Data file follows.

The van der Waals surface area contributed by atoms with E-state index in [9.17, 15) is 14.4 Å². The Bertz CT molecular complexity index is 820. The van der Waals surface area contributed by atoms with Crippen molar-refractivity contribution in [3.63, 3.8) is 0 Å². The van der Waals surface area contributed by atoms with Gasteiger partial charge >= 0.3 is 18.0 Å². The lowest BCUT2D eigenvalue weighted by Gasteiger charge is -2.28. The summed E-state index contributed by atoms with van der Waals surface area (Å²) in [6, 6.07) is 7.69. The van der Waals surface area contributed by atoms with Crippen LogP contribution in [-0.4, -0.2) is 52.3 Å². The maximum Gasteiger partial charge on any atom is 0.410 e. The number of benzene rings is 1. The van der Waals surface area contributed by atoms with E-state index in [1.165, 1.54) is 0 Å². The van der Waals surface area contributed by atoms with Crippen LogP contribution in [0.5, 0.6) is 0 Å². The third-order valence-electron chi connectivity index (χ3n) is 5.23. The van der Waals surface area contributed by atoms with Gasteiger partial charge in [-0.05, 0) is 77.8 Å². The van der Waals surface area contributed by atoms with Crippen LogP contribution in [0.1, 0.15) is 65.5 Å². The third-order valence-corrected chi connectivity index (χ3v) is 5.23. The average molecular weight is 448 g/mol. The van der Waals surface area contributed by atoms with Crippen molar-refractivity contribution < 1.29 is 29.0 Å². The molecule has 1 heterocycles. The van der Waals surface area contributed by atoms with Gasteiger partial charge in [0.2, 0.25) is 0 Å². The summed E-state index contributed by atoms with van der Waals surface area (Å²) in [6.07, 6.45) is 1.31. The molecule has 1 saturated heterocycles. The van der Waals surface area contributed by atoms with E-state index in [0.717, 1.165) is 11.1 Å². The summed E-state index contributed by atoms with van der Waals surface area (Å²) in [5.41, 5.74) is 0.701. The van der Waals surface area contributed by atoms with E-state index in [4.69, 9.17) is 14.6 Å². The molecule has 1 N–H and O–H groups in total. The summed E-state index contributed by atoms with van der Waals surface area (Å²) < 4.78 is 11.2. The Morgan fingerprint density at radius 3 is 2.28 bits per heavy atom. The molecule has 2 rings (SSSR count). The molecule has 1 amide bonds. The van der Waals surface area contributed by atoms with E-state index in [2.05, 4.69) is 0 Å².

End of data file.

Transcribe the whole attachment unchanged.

The van der Waals surface area contributed by atoms with E-state index in [9.17, 15) is 14.4 Å². The Bertz CT molecular complexity index is 820. The van der Waals surface area contributed by atoms with Crippen molar-refractivity contribution in [3.63, 3.8) is 0 Å². The van der Waals surface area contributed by atoms with Gasteiger partial charge >= 0.3 is 18.0 Å². The lowest BCUT2D eigenvalue weighted by Gasteiger charge is -2.28. The summed E-state index contributed by atoms with van der Waals surface area (Å²) in [6, 6.07) is 7.69. The van der Waals surface area contributed by atoms with Crippen LogP contribution in [-0.4, -0.2) is 52.3 Å². The maximum Gasteiger partial charge on any atom is 0.410 e. The number of benzene rings is 1. The van der Waals surface area contributed by atoms with E-state index in [1.165, 1.54) is 0 Å². The van der Waals surface area contributed by atoms with Crippen LogP contribution in [0.5, 0.6) is 0 Å². The third-order valence-electron chi connectivity index (χ3n) is 5.23. The van der Waals surface area contributed by atoms with Gasteiger partial charge in [-0.05, 0) is 77.8 Å². The van der Waals surface area contributed by atoms with Crippen LogP contribution in [0.1, 0.15) is 65.5 Å². The third-order valence-corrected chi connectivity index (χ3v) is 5.23. The average molecular weight is 448 g/mol. The van der Waals surface area contributed by atoms with Crippen molar-refractivity contribution < 1.29 is 29.0 Å². The molecule has 1 heterocycles. The van der Waals surface area contributed by atoms with Gasteiger partial charge in [0.2, 0.25) is 0 Å². The summed E-state index contributed by atoms with van der Waals surface area (Å²) in [6.07, 6.45) is 1.31. The molecule has 1 saturated heterocycles. The van der Waals surface area contributed by atoms with E-state index in [0.717, 1.165) is 11.1 Å². The summed E-state index contributed by atoms with van der Waals surface area (Å²) in [5.41, 5.74) is 0.701. The van der Waals surface area contributed by atoms with E-state index in [4.69, 9.17) is 14.6 Å². The molecule has 1 N–H and O–H groups in total. The summed E-state index contributed by atoms with van der Waals surface area (Å²) < 4.78 is 11.2. The Morgan fingerprint density at radius 3 is 2.28 bits per heavy atom. The molecule has 2 rings (SSSR count). The molecule has 1 amide bonds. The van der Waals surface area contributed by atoms with E-state index in [2.05, 4.69) is 0 Å².